The M.S. degree in computer science emphasizes practical aspects of the field. Our graduates will develop expertise in at least one modern programming language. They will possess a breadth of knowledge of core areas in computer science, and will develop depth of knowledge in one area of the subject. They will be prepared to independently learn and adapt new technology and they will develop the ability to read current research in some areas. They will have the capability to prepare and deliver oral and written presentations on topics in computer science.

The Ph.D. in applied mathematics prepares students for a leadership role involving research and development in both industrial and academic settings. Students in this program will develop abilities in the basic areas of algebra and analysis and will possess breadth of knowledge in core subjects at the graduate level. They will study at least one area of mathematics or statistics in depth and will understand contemporary research in applied mathematics and statistics. They will develop the ability to prepare and deliver oral and written presentations, and they will possess the ability to pursue and produce mathematical knowledge independently.

Students may enroll in any of these graduate programs on a part-time basis.

## Career Outlook

A degree in mathematics or computer science prepares well-motivated students for interesting careers. Our graduates find positions in industry, government, and education. The demand for individuals well trained in statistics, computer science, and applied mathematics is greater than the available supply. In addition, a number of graduates in mathematics have elected careers in business, law and other related fields where they find logical and analytical skills valuable.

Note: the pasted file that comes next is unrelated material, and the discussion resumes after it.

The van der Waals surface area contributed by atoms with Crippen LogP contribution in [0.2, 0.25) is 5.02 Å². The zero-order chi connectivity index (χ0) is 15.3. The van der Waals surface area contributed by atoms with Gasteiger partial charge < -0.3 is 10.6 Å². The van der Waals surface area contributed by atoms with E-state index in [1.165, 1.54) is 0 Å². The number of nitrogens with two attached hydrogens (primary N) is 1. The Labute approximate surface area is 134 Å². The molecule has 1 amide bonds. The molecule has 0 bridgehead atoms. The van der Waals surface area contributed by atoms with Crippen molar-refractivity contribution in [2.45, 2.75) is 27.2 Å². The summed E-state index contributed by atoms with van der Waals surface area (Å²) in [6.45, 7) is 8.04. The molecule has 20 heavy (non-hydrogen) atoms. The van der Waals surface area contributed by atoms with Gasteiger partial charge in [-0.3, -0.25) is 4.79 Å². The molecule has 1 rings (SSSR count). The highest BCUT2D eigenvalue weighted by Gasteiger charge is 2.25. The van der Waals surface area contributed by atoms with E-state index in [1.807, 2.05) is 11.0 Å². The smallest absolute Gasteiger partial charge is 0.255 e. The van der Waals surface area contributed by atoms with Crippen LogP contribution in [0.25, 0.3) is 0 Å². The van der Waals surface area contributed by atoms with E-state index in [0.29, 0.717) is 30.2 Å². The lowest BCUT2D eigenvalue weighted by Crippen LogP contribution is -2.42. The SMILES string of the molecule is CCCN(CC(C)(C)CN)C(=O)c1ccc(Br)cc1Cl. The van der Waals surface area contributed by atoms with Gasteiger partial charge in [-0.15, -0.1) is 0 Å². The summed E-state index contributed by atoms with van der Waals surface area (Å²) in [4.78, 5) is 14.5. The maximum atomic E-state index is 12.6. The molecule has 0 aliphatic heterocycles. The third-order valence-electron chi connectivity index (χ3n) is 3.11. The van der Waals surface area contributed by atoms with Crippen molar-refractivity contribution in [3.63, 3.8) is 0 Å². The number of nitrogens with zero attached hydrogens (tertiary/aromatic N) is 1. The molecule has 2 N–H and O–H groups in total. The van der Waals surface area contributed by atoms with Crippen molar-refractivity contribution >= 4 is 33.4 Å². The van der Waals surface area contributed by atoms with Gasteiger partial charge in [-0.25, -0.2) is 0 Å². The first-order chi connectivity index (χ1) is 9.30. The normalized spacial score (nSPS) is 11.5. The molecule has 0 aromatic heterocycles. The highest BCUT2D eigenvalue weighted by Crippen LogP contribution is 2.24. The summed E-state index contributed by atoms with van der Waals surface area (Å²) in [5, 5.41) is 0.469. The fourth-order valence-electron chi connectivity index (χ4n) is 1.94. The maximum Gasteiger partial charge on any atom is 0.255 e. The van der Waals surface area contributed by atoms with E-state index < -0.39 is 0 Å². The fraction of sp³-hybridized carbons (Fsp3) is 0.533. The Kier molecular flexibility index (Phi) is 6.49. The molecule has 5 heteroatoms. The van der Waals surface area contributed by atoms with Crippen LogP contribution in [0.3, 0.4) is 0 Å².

Graduates in computer science and mathematics from UMSL are located throughout the country, and they also have a strong local presence. They have careers in banking, health care, engineering and manufacturing, law, finance, public service, management, and actuarial management. Many are working in areas such as systems management, information systems and data management, scientific computing, and scientific positions in the armed services. Others have careers in education, especially at secondary and higher levels.

**Department Scholarships
**The Department of Mathematics and Computer Science offers four scholarships for students who are majoring in mathematics or computer science.

**The Mathematical Sciences Alumni Scholarship** is a monetary award for outstanding undergraduates at the junior or senior level.

**The Edward Z. Andalafte Memorial Scholarship**** **is a monetary award for outstanding undergraduate students at the sophomore level or higher. Applicants for each of these two scholarships must have a grade point average of 3.5 or higher in at least 24 hours of graded course work at the University of Missouri-St. Louis, and show** **superior achievement in courses in the mathematical sciences.